This week’s oral arguments at NMSC: Warrior genes, the medical malpractice cap, and more

It’s oral argument week at the New Mexico Supreme Court, and here’s the lineup:

Monday, November 4, 2019

State v. Yepez.

Should a criminal defendant be able to introduce evidence that he has a “warrior gene” which predisposes him to violent acts, and diminishes his culpability for those acts? Disclosure: I wrote a concurring opinion at the Court of Appeals in this case, expressing my view that it was unnecessary to rule on this question.

State v. Price.

Did a search warrant contain sufficient information to justify the search of the defendant’s cell phone?

State v. Groves and State v. Barber.

Is aggravated fleeing from a law enforcement officer a predicate for application of the felony murder rule?

Wednesday, November 6, 2019

Siebert v. Okun.

Does the Medical Malpractice Act’s partial cap on damages violate the New Mexico Constitutions’ guarantee of a right to a jury trial?

Friday, November 8, 2019

Peavy v. Skilled Healthcare Group, Inc.

When a nursing home arbitration agreement allows the nursing home, but not its residents, to bring certain claims in court, what sort of evidentiary showing does a nursing home need to make to prove that the agreement is not unfairly unbalanced? Disclosure: I wrote a dissenting opinion in this case while on the Court of Appeals.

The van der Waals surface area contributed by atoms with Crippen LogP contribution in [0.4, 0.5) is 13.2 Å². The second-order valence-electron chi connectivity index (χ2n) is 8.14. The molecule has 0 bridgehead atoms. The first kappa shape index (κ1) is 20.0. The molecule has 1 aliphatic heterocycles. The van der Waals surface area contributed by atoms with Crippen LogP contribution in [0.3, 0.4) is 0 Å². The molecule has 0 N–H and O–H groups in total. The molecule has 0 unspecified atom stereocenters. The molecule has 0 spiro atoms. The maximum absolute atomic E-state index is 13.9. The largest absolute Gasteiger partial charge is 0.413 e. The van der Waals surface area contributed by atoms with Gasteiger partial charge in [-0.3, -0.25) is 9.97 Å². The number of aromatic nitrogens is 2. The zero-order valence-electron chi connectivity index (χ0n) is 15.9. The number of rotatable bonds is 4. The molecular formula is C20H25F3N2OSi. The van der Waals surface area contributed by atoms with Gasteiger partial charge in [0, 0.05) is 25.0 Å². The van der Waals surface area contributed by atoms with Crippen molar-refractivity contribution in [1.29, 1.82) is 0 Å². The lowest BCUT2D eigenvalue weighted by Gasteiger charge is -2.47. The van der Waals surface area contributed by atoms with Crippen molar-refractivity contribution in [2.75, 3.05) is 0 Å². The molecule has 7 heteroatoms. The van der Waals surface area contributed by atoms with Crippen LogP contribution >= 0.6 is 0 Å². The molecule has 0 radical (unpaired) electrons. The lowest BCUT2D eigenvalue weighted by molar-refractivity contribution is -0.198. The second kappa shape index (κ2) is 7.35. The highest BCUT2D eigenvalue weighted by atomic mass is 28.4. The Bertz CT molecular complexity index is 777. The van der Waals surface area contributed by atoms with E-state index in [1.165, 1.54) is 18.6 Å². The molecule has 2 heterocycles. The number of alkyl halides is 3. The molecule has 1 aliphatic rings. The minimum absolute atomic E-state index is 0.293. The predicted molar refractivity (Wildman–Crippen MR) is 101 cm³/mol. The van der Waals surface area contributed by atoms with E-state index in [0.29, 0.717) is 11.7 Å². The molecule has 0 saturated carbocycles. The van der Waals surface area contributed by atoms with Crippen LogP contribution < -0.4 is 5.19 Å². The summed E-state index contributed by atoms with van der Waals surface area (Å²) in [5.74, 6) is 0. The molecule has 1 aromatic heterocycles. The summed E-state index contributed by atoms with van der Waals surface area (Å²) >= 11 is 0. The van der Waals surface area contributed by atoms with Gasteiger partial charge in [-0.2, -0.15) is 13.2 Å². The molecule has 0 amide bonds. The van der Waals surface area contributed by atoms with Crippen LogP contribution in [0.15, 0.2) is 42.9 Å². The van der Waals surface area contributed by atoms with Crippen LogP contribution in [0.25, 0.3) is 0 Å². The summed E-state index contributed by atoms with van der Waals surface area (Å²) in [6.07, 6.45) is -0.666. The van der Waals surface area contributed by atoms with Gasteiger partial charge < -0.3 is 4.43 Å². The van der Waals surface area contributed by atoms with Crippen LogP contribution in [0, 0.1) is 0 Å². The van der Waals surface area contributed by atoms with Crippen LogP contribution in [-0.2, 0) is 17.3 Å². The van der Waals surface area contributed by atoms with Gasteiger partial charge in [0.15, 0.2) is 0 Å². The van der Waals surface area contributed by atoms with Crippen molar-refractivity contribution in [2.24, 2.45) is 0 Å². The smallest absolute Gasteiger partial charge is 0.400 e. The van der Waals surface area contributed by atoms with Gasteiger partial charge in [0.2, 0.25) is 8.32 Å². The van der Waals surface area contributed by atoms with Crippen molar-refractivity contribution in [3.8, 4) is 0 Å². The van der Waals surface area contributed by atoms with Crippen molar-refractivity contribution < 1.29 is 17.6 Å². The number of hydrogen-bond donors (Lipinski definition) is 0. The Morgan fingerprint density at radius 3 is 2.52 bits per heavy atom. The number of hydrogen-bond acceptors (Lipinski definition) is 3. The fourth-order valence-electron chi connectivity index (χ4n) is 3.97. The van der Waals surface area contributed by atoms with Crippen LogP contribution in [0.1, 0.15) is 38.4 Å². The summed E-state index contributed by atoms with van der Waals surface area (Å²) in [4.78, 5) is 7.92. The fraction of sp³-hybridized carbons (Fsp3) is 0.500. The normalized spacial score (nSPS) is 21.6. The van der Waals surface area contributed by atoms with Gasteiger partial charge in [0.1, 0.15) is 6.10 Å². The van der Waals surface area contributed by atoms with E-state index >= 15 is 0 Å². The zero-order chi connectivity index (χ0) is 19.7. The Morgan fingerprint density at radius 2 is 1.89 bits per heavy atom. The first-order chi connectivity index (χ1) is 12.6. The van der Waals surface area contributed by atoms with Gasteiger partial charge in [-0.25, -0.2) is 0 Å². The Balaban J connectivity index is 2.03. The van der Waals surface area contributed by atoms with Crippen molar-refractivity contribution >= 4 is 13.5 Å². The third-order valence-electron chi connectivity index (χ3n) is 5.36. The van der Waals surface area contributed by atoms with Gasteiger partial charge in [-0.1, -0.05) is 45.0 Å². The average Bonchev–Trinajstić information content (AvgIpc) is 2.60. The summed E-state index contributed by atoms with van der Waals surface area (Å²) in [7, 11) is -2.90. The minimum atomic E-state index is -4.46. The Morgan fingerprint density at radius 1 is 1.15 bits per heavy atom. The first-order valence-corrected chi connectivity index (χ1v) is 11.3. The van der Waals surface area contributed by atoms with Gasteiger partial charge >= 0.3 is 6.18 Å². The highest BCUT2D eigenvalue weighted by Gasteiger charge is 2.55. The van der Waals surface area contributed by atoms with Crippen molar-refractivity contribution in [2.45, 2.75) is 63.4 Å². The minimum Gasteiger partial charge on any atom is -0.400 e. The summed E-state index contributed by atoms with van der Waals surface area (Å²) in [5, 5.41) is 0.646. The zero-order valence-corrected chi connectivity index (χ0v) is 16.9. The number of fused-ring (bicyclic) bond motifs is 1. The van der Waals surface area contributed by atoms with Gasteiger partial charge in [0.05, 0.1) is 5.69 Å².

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CA10: Affirmative withdrawal of challenge to presentence report is a waiver

Defendant, Brice Ashton Carter, was convicted of possessing a firearm as a felon. A confidential informant told federal agents that Carter had used two firearms as payment for some methamphetamine. Relying on the informant’s statements, the presentence investigation report applied a Sentencing Guidelines cross-reference, which resulted in an increase in Carter’s offense level.

Carter challenged the factual basis for the confidential informant’s statements on appeal, but in United States v. Carter (opinion by Judge McKay) the Tenth Circuit affirmed. While Carter had originally raised this objection in the district court, he affirmatively withdrew it there. Unsurprisingly, the Court concluded that this was a waiver.

Even if Carter had merely forfeited his claim, rather than waived it, plain error review did not apply, because under that standard, an appellate court does not review a district court’s factual findings in a sentencing proceeding.

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NMCA: Testimony about threatening text did not violate best evidence rule where victim’s phone could not be unlocked

Thomas Stevenson appealed his conviction for shooting into a motor vehicle. He argued that the victim’s nephew’s testimony about a threatening text that Stevenson allegedly sent to the victim was inadmissible under the best evidence rule, because the State should have offered the original text instead.

In State v. Stevenson, in a unanimous opinion by Judge Julie Vargas, the Court of Appeals held that under the exception to the rule for lost or destroyed evidence, the State showed that it had made diligent efforts to unlock the victim’s telephone, but had been unable to do so. The nephew’s testimony was therefore properly admitted.